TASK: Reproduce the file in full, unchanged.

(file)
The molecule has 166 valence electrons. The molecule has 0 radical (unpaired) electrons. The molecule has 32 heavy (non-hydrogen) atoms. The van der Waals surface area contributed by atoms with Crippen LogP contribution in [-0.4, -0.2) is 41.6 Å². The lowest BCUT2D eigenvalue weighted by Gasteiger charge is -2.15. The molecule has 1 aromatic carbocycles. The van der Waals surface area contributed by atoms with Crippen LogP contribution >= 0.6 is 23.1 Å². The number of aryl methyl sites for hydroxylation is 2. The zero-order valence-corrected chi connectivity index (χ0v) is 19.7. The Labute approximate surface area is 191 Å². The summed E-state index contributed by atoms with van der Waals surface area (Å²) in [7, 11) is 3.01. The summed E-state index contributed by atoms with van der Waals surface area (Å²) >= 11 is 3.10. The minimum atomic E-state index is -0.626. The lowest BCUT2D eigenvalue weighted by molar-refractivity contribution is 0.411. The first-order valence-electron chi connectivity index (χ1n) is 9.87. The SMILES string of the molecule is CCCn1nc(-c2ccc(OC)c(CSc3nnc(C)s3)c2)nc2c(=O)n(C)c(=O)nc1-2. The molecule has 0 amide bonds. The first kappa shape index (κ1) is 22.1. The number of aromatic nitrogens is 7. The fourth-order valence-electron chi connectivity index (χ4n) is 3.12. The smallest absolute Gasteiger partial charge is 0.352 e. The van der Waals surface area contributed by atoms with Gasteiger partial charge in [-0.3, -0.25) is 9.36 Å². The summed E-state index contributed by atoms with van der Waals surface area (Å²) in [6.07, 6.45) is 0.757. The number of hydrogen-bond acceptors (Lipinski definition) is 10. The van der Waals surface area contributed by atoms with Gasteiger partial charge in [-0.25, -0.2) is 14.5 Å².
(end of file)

The molecule has 166 valence electrons. The molecule has 0 radical (unpaired) electrons. The molecule has 32 heavy (non-hydrogen) atoms. The van der Waals surface area contributed by atoms with Crippen LogP contribution in [-0.4, -0.2) is 41.6 Å². The lowest BCUT2D eigenvalue weighted by Gasteiger charge is -2.15. The molecule has 1 aromatic carbocycles. The van der Waals surface area contributed by atoms with Crippen LogP contribution >= 0.6 is 23.1 Å². The number of aryl methyl sites for hydroxylation is 2. The zero-order valence-corrected chi connectivity index (χ0v) is 19.7. The Labute approximate surface area is 191 Å². The summed E-state index contributed by atoms with van der Waals surface area (Å²) in [7, 11) is 3.01. The summed E-state index contributed by atoms with van der Waals surface area (Å²) >= 11 is 3.10. The minimum atomic E-state index is -0.626. The lowest BCUT2D eigenvalue weighted by molar-refractivity contribution is 0.411. The first-order valence-electron chi connectivity index (χ1n) is 9.87. The SMILES string of the molecule is CCCn1nc(-c2ccc(OC)c(CSc3nnc(C)s3)c2)nc2c(=O)n(C)c(=O)nc1-2. The molecule has 0 amide bonds. The first kappa shape index (κ1) is 22.1. The number of aromatic nitrogens is 7. The fourth-order valence-electron chi connectivity index (χ4n) is 3.12. The smallest absolute Gasteiger partial charge is 0.352 e. The van der Waals surface area contributed by atoms with Gasteiger partial charge in [-0.3, -0.25) is 9.36 Å². The summed E-state index contributed by atoms with van der Waals surface area (Å²) in [6.07, 6.45) is 0.757. The number of hydrogen-bond acceptors (Lipinski definition) is 10. The van der Waals surface area contributed by atoms with Gasteiger partial charge in [-0.25, -0.2) is 14.5 Å².